I fell out with a group of friends who were affecting my mental health but now I have to see them in class. Help!
You can fix this, says our elder. But you’ll have to be the bigger person.
I desperately need advice on how to handle a situation. Basically, I had a huge falling out with some girls from a common friend group this year, and I just cut everyone else off from the group for the sake of my own mental health. In other words, a few of the girls hate me, and the others are probably confused/ pissed off on why I just ghosted them. We’re all in college, around 21-22 years old, which I feel is old enough to not have gone through this drama to begin with, but I can’t help what happened. The problem is, next semester I’ll be taking in person classes with a few of the people in this friend group. I know it seems like a minimal issue, but the whole situation flared up a lot of mental issues that had been previously under control. I had an OCD episode that lasted about seven months, and my anxiety skyrocketed so much that I lost half my head of hair.
Knowing I might have to face these people and deal with their unnecessary drama is starting to keep me up at night and I just don’t know how I’m going to handle bumping into them or taking classes with them. I need advice on how to handle an interaction with them and on how to deal if we take the same class? I’ve never experienced any falling out with friends until now, and it was pretty big. I don’t really have any other friends in college (I don’t mind), so I can’t just default to having company with me. Sincere advice would be appreciated. I can’t go through that mental hell again, and I can feel it creeping up just knowing I’ll have to face them. Thank you so much for reading. I tried to be as brief as possible. Lots of love and thanks.
First of all, try to calm yourself down a little bit. I do understand your anxiety and your fear but there is a way to fix this. The key is to fix it now!
I don’t know what happened nor do I know how many friends were involved, but it sounds like maybe you could apologize to each one of them. Now I’m not saying you did anything wrong so it’s not like you have to apologize for your actions, but you could apologize for ghosting them or whatever you did. You could simply say that you are sorry your friendship ended and that you’d like to be with them again. Is this something you could do?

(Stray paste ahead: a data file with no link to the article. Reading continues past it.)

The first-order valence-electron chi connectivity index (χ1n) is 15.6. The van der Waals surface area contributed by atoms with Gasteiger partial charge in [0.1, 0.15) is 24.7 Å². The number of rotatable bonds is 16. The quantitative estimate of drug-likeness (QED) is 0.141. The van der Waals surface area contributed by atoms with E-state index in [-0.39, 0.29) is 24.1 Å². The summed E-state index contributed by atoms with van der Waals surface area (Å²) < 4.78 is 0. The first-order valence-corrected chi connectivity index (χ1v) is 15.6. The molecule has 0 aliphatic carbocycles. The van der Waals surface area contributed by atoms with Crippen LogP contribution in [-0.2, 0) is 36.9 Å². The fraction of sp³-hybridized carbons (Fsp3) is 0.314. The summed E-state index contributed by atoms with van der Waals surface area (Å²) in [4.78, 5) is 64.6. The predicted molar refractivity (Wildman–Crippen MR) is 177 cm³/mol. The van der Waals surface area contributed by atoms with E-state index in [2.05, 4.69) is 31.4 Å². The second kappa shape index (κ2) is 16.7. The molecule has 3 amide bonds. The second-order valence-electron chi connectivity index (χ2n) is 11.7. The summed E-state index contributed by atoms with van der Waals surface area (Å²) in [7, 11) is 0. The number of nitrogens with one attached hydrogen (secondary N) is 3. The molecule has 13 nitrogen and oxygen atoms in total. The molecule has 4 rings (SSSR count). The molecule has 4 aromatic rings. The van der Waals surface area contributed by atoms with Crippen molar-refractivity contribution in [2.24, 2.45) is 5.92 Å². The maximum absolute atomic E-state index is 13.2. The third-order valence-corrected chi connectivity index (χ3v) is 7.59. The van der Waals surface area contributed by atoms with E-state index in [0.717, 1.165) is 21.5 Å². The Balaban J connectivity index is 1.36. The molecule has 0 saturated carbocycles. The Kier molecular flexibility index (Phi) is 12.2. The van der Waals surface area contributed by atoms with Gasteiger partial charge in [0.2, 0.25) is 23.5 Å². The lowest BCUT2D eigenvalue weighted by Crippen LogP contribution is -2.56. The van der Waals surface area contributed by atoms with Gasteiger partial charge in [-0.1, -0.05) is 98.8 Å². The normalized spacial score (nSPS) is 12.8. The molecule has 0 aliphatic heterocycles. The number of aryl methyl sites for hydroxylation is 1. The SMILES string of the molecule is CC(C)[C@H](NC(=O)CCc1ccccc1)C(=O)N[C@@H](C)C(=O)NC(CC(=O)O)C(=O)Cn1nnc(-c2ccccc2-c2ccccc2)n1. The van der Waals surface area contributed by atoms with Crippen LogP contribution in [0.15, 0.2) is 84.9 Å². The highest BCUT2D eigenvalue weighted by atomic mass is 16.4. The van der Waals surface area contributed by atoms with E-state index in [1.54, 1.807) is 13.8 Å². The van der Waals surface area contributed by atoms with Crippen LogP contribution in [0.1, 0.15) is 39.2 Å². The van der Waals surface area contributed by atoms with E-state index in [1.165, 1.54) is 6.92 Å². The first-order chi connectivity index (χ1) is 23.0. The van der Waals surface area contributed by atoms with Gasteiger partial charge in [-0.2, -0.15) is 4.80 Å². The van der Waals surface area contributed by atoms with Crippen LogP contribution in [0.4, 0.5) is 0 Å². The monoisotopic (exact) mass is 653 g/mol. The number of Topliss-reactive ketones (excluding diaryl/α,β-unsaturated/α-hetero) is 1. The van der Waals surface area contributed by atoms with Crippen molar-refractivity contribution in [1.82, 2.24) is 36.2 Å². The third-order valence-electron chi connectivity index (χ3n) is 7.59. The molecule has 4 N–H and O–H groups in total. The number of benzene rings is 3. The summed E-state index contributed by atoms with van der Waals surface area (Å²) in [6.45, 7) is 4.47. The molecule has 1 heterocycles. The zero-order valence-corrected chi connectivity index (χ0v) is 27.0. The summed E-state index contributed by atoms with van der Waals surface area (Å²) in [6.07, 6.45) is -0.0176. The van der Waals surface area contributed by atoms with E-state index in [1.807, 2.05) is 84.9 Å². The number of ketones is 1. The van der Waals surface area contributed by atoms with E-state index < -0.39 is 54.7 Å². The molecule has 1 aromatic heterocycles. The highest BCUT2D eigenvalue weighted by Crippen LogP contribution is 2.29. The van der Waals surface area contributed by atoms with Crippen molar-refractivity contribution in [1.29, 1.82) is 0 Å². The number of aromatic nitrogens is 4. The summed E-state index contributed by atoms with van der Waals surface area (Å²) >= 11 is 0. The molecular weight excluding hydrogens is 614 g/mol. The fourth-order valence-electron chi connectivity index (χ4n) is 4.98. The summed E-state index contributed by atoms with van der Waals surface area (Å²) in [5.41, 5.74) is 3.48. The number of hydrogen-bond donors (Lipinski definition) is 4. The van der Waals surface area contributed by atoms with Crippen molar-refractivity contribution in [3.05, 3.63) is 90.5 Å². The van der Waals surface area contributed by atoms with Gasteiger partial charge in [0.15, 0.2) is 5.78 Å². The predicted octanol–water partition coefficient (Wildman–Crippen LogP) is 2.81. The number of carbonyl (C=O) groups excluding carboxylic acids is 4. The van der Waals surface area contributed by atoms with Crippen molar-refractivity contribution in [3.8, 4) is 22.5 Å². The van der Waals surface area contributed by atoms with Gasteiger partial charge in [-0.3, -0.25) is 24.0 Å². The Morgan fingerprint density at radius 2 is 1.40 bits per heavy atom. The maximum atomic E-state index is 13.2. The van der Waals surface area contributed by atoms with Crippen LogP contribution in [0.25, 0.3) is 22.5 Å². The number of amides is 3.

Basically, you need to be the bigger person here. You need to let them blame you all they want which I know will be difficult. But, by being the bigger person, you will show some maturity in your ability to admit to them that you were partly at fault for things going wrong and that you are sorry. The key here is that you are “sorry”.
I think if you could do this, it’s important to approach them individually – not as a group. In fact, if you knew their home addresses you could send a Christmas card. But since you probably don’t, text or email each one individually, as I said, and just briefly state how you feel. You need not go into a lengthy dialog. Basically – you are sorry you all split up and if you hurt someone’s feelings, and you’d like to be friends again.
I know you’re taking a risk, because you might get some nasty comments in return, but at least you will be facing the issue now before next semester. And at least you will be able to know you were the bigger person and be proud of that.
A lot of our anxiety can increase by inaction, as you are discovering. So, take some action and try to solve the problem. You might still feel anxious, but it will be for a different reason and hopefully will be less than before. I’ll hold good thoughts that you’ll have the inner strength to deal with this today and not wait for next semester when you’re in class together. Good luck and take care, my dear.
Article #: 482753
LynnOctober 27, 2022
I love your advice as bogeymen get bigger and bigger until they are dealt with and then, they tend to disappear.